You too may be like me, a rape survivor, essentially a member of a club that no one ever really plans on joining. As you probably know, this club is not all that elite, as one in every six women has been sexually assaulted. If you’ve successfully survived this ordeal, perhaps you identify with the dictionary’s definition of survivor, one who continues “to function or prosper in spite of opposition, hardship, or setbacks.” For me, this wasn’t always the case.
I didn’t realize the significance of the term until almost a decade after my assaults occurred. It’s not uncommon for a victim of sexual assault to suffer silently for years. In fact, 95 percent of rape victims never report their rape to officials. I waited a decade to speak about mine, and I finally did because as my life continued onwards, it became less and less functional.
During my decade of silence, I’d heard the term “rape survivor” in passing and identified with it. Of course, I considered myself a rape survivor. I was here, still breathing, still talking, still living. Or was I? I’d survived. I went on with my life — well, sort of. The truth is that I was barely making it through each day. I hid behind a contrived persona, complete with canned reactions and gestures that prepared me for any confrontation, harmless or offensive.
For years my automatic responses and cheerful but guarded demeanor allowed me to remain emotionally detached from others. I ruminated in my own space, full of confusion and guilt. You could hardly call what I was doing “living.” I numbed the painful memories through a debilitating eating disorder, substance abuse, abusive relationships and unhealthy friendships. It is common for rape victims to have addiction issues. Sexual assault victims are 13 times more likely to abuse alcohol and 26 times more likely to abuse drugs than people who have not been sexually assaulted.
Somehow in this mess, I managed, barely, to graduate from high school and college, still running away from any real connections, and still stuck in the hateful cycle of an eating disorder — until one day, when I was forced to stop.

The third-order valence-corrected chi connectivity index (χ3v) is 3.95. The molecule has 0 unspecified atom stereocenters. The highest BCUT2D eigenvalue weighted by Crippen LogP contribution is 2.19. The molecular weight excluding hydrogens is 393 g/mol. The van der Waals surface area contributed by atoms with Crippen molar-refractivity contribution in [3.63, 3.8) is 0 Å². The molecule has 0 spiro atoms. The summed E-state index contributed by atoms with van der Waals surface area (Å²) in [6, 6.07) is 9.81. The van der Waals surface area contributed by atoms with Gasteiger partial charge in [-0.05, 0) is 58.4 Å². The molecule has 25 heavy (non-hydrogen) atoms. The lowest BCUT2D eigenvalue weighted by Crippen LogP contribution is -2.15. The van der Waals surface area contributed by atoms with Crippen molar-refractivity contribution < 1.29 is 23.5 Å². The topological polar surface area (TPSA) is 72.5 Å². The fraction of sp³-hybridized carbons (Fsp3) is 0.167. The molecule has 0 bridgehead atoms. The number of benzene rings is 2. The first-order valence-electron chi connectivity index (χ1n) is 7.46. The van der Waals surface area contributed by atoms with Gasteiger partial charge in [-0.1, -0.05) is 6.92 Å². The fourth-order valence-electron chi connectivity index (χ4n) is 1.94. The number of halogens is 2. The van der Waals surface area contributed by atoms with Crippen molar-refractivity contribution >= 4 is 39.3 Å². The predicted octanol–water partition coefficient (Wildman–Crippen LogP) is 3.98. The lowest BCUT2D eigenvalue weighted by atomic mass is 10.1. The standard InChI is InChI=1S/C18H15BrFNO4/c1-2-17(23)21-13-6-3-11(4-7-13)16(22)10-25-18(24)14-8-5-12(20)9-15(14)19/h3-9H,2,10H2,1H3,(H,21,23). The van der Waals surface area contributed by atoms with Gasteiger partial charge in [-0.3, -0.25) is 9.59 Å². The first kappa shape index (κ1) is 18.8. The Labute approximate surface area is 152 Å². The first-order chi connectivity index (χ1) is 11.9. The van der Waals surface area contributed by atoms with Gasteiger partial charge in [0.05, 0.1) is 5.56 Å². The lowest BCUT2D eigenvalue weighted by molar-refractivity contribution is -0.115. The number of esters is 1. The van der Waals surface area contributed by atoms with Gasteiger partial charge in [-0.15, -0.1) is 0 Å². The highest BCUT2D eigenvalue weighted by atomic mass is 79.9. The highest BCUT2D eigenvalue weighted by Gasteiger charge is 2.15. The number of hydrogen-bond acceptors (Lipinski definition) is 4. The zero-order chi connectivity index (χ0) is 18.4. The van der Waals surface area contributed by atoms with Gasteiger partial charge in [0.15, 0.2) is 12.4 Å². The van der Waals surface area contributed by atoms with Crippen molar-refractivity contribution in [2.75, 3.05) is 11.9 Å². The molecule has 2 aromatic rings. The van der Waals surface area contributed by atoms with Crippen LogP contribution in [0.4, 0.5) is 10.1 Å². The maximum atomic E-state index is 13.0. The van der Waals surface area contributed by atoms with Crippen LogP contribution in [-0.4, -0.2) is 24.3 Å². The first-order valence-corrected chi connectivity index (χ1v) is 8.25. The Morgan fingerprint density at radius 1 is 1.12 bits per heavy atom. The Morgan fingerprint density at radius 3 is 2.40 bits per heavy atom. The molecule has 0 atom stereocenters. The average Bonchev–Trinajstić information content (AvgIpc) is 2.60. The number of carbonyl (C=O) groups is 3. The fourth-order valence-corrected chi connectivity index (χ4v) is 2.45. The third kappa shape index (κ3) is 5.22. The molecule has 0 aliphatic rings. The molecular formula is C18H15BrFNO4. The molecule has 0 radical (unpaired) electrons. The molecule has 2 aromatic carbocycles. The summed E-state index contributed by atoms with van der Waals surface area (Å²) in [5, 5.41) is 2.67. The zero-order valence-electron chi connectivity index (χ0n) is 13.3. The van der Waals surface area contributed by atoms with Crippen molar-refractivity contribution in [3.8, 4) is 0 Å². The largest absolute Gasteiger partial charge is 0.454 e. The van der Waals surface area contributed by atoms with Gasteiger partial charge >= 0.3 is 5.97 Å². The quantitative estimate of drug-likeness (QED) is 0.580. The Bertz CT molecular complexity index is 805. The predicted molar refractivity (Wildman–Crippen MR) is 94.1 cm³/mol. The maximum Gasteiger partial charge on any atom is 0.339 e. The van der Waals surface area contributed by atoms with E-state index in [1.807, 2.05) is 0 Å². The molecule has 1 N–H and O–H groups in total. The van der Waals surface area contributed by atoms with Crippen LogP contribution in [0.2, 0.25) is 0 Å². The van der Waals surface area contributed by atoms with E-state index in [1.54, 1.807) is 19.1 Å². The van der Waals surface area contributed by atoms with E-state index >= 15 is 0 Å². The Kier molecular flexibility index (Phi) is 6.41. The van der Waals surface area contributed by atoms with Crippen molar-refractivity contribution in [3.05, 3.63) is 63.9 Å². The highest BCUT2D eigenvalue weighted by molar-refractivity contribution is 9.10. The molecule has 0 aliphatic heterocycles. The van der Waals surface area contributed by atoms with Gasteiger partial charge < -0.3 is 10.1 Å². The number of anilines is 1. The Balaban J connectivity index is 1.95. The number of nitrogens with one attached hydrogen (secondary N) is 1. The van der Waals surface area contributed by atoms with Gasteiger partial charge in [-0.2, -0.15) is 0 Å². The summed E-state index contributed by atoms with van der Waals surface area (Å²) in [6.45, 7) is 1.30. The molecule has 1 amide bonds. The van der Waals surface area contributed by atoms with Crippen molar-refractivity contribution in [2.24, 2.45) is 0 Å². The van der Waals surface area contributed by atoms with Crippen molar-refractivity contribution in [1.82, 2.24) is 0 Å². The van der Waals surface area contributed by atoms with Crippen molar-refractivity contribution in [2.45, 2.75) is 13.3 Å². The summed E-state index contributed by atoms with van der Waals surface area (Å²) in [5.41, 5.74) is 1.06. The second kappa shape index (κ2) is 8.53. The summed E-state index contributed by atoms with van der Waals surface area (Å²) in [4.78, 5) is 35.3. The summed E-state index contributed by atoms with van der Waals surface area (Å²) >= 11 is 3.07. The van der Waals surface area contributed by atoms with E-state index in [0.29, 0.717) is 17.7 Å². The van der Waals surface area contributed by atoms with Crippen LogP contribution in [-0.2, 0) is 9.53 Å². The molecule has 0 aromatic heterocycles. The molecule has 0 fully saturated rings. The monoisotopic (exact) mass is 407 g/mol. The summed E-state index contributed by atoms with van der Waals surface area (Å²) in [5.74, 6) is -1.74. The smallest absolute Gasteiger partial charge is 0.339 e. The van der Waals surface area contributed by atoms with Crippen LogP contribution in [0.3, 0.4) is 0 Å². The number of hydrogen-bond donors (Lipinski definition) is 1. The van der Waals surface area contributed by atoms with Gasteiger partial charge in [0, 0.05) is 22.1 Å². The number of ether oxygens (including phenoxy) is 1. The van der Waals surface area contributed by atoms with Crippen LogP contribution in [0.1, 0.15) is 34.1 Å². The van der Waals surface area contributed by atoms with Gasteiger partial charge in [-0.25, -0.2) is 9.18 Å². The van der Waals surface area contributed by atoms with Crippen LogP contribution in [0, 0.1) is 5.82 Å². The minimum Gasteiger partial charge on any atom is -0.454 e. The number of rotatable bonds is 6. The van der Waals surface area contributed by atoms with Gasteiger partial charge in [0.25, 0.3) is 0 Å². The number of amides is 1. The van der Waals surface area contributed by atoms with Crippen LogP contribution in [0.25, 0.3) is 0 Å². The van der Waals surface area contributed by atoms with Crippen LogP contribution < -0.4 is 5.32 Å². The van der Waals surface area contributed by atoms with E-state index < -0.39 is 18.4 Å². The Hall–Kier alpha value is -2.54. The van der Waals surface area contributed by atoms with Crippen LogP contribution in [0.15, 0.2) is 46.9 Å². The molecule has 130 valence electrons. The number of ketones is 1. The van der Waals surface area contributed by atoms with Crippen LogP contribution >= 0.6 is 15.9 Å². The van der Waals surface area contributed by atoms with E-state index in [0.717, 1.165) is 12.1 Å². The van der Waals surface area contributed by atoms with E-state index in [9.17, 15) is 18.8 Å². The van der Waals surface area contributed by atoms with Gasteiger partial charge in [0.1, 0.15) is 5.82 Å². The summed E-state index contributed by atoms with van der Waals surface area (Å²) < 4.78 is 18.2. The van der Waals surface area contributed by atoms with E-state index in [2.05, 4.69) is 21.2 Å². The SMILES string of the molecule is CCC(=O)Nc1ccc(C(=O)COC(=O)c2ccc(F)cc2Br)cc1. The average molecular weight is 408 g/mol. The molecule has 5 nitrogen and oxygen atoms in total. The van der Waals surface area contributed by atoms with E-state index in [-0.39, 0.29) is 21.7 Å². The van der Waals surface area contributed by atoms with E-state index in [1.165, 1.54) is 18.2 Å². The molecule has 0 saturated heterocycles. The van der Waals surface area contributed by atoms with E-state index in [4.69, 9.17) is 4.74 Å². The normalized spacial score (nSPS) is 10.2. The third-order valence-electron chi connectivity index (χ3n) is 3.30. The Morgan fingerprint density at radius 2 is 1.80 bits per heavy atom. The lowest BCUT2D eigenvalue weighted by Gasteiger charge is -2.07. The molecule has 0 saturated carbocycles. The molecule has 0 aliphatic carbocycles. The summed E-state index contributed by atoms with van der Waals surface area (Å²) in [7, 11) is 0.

It began as a series of unfortunate events, seemingly out of my control. I woke up to find the windows smashed out of my car, clearly a result of my latest relationship. My body began to give out on me from all the years of abuse and malnourishment; I almost died from pneumonia. I realized that many of my friends were just trying to control me. Even my workplace was a negative environment.
For a few months I tried to detoxify myself and make the best of my situation. I left my job and eliminated my toxic acquaintances, which turned into a full blown revolution leaving few people standing. Then I tried hard to kick the last of my addictions, the one that I hadn’t been able to leave behind me: my eating disorder. I just couldn’t do it. It seemed impossible. Even when my lungs and major organs became threatened by this disease, I still couldn’t stop.
Then one night, I read that you must get to the root of an addiction to cure it. I paused for a moment. Root? Well, I’d just made tons of positive changes! What else was there left to address? Oh. I paused. There was that. It was the first time I consciously identified what I’d been running from all these years.
A few days later, I found myself at a local Rape Crisis Center. As I waited to speak to a counselor, I noticed a little poem on the bulletin board in front of me titled “Survivor Psalm.”
I have been victimized.
I was in a fight that was
not a fair fight.
I did not ask for the fight.
There is no shame in losing
I have reached the stage of
survivor and am no longer a
slave of victim status.
I look back with sadness
rather than hate.
I look forward with hope
rather than despair.
I may never forget, but I need
not constantly remember.
I was a victim.
I am a survivor.
As I read that poem, I realized that up to this point, considering myself a rape survivor was almost laughable. I hadn’t been thinking like a survivor but like a victim, running from addiction to addiction, from one abuser to the next, while going through the motions of life in a zombie-like fashion. When I got home that day, I looked up the definition of “survivor” in the dictionary. After examining the dictionary’s three definitions of “survivor,” I noticed that each term chronologically built upon the next and depicted an evolution from survival to becoming a survivor.
1. A person or thing that survives.
If you are still living and breathing after your assault, you have been lucky enough to survive. Although you may not feel lucky, some people don’t make it this far. Rebounding from a sexual assault is difficult, but it is important to appreciate that you are still on this Earth for a reason.
2. Law. The one of two or more designated persons, as joint tenants or others having a joint interest, who outlives the other or others.
Despite the trauma, acknowledge that you survived. Many people who survive their assault often die at their own hands because of addiction or otherwise. Rape victims are four times more likely to contemplate suicide.
3. A person who continues to function or prosper in spite of opposition, hardship, or setbacks.
Once you consider yourself a survivor by this definition, you are golden. When you get to this point, your life becomes functional again. You must get past the pain in order to live out the dreams and goals you were meant to accomplish.
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